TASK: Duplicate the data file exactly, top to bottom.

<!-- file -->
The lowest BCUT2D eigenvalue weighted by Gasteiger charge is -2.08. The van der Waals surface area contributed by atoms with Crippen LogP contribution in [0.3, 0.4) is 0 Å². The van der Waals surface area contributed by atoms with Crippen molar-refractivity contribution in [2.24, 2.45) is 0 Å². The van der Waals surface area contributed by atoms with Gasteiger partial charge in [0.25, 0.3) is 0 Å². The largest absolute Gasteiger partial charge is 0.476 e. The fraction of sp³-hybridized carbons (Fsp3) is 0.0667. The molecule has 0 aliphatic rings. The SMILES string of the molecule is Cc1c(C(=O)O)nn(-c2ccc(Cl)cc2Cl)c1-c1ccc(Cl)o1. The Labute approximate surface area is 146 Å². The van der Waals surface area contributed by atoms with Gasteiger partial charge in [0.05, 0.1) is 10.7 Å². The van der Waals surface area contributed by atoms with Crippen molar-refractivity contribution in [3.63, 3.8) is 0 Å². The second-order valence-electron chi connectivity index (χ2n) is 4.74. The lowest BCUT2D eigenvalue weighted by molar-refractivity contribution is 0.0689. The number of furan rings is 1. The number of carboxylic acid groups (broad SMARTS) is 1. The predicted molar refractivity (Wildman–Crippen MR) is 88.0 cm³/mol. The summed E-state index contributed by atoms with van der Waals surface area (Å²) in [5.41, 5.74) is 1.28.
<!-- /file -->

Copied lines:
The lowest BCUT2D eigenvalue weighted by Gasteiger charge is -2.08. The van der Waals surface area contributed by atoms with Crippen LogP contribution in [0.3, 0.4) is 0 Å². The van der Waals surface area contributed by atoms with Crippen molar-refractivity contribution in [2.24, 2.45) is 0 Å². The van der Waals surface area contributed by atoms with Gasteiger partial charge in [0.25, 0.3) is 0 Å². The largest absolute Gasteiger partial charge is 0.476 e. The fraction of sp³-hybridized carbons (Fsp3) is 0.0667. The molecule has 0 aliphatic rings. The SMILES string of the molecule is Cc1c(C(=O)O)nn(-c2ccc(Cl)cc2Cl)c1-c1ccc(Cl)o1. The Labute approximate surface area is 146 Å². The van der Waals surface area contributed by atoms with Gasteiger partial charge in [0.05, 0.1) is 10.7 Å². The van der Waals surface area contributed by atoms with Crippen molar-refractivity contribution in [3.63, 3.8) is 0 Å². The second-order valence-electron chi connectivity index (χ2n) is 4.74. The lowest BCUT2D eigenvalue weighted by molar-refractivity contribution is 0.0689. The number of furan rings is 1. The number of carboxylic acid groups (broad SMARTS) is 1. The predicted molar refractivity (Wildman–Crippen MR) is 88.0 cm³/mol. The summed E-state index contributed by atoms with van der Waals surface area (Å²) in [5.41, 5.74) is 1.28.